Other investigating authorities in criminal proceedings may issue orders as well. However, to ensure that fundamental rights are fully protected, these orders shall be validated by judicial authorities (and, where applicable, by public prosecutors). These validations must generally take place prior to the issuance of the order by the investigating authority. However, in validly established emergency cases (e.g. imminent threat to a person’s life or a critical infrastructure) ex post validation can suffice.

Addressees of the orders

Interesting to note though that whereas, as a general rule, the European Production Order shall be addressed directly to the service provider in question, acting as a controller under the GDPR in relation to the relevant data, the Framework allows in certain cases the European Production Order to be directly addressed to the entity processing the data on behalf of the controller (i.e. where the controller cannot be identified despite reasonable efforts or addressing the controller might be detrimental to the investigation).

Furthermore, where the service provider or the legal representative of a service provider does not react to the European Production Order or the European Preservation Order within the deadlines or has not yet been designated, the Framework allows the relevant order to be addressed to any other establishment or legal representative of the service provider in the Union.

What does this mean for the relevant service providers?

Service providers that fall under the Framework will have to review and, where necessary, update their existing data disclosure processes, in particular taking into account the following points:

  • Deadlines for compliance with the preservation and production requests: In case of a European Preservation Order, the service provider will have to preserve the relevant data “without undue delay”, suspending their regular deletion or anonymisation processes to comply with the request. In case of European Production Orders, the service provider will have to preserve the relevant data expeditiously” and will have 10 days for transmitting the requested data to the issuing authority. In emergency cases, the service provider will have to comply with the request without undue delay, at the latest within 8 hours upon receipt of the request. This will require an efficient process, to avoid potential sanctions for delayed production of the requested data under the Framework.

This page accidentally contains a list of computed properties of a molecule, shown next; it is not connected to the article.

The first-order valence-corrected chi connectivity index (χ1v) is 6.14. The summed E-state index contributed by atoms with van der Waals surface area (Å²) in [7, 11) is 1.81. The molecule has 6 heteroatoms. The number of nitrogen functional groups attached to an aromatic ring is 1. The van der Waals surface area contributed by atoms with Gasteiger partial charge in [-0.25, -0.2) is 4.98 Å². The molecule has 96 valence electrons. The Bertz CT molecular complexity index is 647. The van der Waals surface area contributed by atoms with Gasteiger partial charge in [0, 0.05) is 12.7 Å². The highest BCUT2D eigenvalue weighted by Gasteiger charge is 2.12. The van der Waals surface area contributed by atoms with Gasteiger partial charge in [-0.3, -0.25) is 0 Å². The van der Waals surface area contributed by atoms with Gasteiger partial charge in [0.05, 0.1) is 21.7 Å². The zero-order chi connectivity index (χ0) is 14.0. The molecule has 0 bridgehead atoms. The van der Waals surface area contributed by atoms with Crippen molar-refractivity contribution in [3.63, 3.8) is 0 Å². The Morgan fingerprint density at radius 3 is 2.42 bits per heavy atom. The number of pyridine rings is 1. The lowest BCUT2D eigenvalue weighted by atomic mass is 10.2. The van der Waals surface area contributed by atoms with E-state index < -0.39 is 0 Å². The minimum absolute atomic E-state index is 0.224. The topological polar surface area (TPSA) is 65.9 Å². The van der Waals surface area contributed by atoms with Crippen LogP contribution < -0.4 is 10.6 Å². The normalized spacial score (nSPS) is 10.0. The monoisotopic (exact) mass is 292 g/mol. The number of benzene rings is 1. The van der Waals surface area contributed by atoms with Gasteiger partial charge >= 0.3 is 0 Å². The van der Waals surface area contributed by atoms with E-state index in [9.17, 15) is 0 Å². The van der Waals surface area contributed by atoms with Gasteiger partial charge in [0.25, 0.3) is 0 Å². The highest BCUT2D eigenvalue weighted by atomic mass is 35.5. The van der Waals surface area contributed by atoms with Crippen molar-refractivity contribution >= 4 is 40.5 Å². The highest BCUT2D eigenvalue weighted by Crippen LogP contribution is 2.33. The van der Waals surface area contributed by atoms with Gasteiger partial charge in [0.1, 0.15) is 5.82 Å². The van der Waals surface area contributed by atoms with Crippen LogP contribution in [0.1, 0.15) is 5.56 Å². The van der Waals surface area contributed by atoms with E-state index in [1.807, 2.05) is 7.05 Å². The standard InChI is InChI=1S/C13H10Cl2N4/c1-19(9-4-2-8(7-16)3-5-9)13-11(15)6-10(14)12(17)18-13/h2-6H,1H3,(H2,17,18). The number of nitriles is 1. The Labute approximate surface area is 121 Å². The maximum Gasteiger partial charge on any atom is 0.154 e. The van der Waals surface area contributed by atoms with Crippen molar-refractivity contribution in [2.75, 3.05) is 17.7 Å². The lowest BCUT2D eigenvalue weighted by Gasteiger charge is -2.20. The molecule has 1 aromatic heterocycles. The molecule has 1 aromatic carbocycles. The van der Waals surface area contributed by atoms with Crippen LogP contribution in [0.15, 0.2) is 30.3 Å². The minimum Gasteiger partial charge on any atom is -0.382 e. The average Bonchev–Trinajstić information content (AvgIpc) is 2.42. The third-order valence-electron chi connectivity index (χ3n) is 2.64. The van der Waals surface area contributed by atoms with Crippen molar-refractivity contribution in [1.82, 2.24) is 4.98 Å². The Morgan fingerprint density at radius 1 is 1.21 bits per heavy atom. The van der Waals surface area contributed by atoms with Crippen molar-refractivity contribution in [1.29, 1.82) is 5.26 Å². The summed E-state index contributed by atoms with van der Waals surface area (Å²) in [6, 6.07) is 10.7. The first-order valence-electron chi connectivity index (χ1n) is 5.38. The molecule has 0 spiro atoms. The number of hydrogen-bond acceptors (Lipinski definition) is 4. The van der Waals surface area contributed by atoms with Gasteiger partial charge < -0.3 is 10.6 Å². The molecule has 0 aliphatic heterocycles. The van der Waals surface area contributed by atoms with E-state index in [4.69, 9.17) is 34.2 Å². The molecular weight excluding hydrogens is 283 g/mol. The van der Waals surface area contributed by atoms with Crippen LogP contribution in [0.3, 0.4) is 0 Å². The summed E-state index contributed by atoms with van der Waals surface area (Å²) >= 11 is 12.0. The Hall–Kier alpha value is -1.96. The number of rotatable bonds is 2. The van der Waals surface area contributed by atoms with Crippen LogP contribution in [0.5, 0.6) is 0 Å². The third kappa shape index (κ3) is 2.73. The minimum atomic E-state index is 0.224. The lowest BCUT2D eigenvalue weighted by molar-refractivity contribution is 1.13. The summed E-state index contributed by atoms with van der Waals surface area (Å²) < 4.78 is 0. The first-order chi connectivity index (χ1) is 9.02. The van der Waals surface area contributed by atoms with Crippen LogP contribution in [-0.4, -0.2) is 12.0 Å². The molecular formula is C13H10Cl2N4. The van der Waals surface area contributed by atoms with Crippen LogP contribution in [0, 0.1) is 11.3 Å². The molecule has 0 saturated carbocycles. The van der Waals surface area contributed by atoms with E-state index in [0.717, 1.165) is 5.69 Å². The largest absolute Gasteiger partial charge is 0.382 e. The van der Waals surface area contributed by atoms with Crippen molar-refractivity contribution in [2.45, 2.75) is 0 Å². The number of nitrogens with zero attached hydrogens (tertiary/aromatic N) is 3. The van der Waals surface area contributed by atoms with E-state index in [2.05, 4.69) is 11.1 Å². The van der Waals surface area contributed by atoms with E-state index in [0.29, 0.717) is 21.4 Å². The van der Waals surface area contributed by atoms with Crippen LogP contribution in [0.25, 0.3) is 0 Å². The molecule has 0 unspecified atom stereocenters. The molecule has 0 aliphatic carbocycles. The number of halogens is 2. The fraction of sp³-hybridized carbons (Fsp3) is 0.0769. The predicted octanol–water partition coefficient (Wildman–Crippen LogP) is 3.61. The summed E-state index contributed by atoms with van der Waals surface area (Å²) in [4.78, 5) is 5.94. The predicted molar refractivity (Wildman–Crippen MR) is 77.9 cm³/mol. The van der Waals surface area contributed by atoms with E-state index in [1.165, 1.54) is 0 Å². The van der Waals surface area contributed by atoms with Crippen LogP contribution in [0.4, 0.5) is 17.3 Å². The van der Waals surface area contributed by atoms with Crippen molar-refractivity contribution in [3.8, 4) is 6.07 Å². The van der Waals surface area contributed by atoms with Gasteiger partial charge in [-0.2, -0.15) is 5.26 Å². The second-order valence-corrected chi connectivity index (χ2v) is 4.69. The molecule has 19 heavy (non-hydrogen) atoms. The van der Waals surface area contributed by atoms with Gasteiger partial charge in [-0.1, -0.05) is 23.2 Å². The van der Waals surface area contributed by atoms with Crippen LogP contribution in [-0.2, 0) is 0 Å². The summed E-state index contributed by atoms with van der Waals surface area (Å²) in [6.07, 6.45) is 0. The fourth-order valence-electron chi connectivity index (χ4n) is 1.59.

• Grounds for refusal of production or preservation requests: Where the service provider cannot comply with its obligation because the request is incomplete, contains manifest errors or does not contain sufficient information to execute the request, they shall inform the issuing authority without undue delay and seek clarification. However, the Framework does not seem to allow service providers to assess the legality of the relevant production or preservation request (e.g. the proportionality of the request or whether re requested data are necessary in the individual case). This was one of the contentious points during the legislative process of the Framework. The only grounds for objection explicitly mentioned under the Framework are related to potential interferences with immunities or privileges, or rules on the determination or limitation of criminal liability that relate to the freedom of press or the freedom of expression in other media in the enforcing State. Other than that, the service provider will still have the possibility to refer to the “de facto impossibility due to circumstances not attributable to the addressee”.
  • User information and confidentiality: Another controversial point during the legislative process concerned the question who should be responsible for informing the person whose data are being sought. As per the final text of the Framework, the responsibility for informing the affected person is with the issuing authority, whereas the service providers shall take the necessary state-of-the-art operational and technical measures to ensure the confidentiality, secrecy and integrity of the relevant request(s) and of the data produced or preserved.
  • Sanctions: Non-compliance with the Framework can result in pecuniary sanctions of up to 2% of the total worldwide annual turnover of the service provider’s preceding financial year.

What’s next?

The European Parliament adopted its position regarding the legislative package at first reading on 13 June 2023 and the Council approved the European Parliament’s position on 27 June 2023. Now, the adopted Regulation and Directive must be signed by the Presidents of the European Parliament and Council respectively before they can be published in the Official Journal of the European Union. After these procedural steps, the Regulation will be applicable 36 months after its entry into force, whereas the Directive will need to be transposed by each member state within 30 months of its entry into force.


data, data protection, europe, gdpr, investigations